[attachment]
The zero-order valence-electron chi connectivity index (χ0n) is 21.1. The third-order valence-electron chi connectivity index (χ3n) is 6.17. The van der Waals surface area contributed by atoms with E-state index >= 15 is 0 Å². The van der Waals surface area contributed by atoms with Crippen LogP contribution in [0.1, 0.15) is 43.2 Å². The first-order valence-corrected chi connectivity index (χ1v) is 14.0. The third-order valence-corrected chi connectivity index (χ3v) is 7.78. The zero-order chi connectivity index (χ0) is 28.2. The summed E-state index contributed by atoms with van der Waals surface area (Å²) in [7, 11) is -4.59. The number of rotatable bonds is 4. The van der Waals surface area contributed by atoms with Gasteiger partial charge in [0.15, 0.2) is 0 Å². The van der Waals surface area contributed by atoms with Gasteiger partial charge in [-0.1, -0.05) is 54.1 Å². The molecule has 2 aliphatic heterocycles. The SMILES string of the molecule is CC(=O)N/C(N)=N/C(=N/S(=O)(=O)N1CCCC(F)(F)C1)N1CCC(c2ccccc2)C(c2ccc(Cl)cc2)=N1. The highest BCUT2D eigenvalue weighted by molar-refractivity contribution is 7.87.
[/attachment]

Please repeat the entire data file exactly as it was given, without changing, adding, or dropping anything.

The zero-order valence-electron chi connectivity index (χ0n) is 21.1. The third-order valence-electron chi connectivity index (χ3n) is 6.17. The van der Waals surface area contributed by atoms with E-state index >= 15 is 0 Å². The van der Waals surface area contributed by atoms with Crippen LogP contribution in [0.1, 0.15) is 43.2 Å². The first-order valence-corrected chi connectivity index (χ1v) is 14.0. The third-order valence-corrected chi connectivity index (χ3v) is 7.78. The zero-order chi connectivity index (χ0) is 28.2. The summed E-state index contributed by atoms with van der Waals surface area (Å²) in [7, 11) is -4.59. The number of rotatable bonds is 4. The van der Waals surface area contributed by atoms with Gasteiger partial charge in [0.15, 0.2) is 0 Å². The van der Waals surface area contributed by atoms with Gasteiger partial charge in [-0.1, -0.05) is 54.1 Å². The molecule has 2 aliphatic heterocycles. The SMILES string of the molecule is CC(=O)N/C(N)=N/C(=N/S(=O)(=O)N1CCCC(F)(F)C1)N1CCC(c2ccccc2)C(c2ccc(Cl)cc2)=N1. The highest BCUT2D eigenvalue weighted by molar-refractivity contribution is 7.87.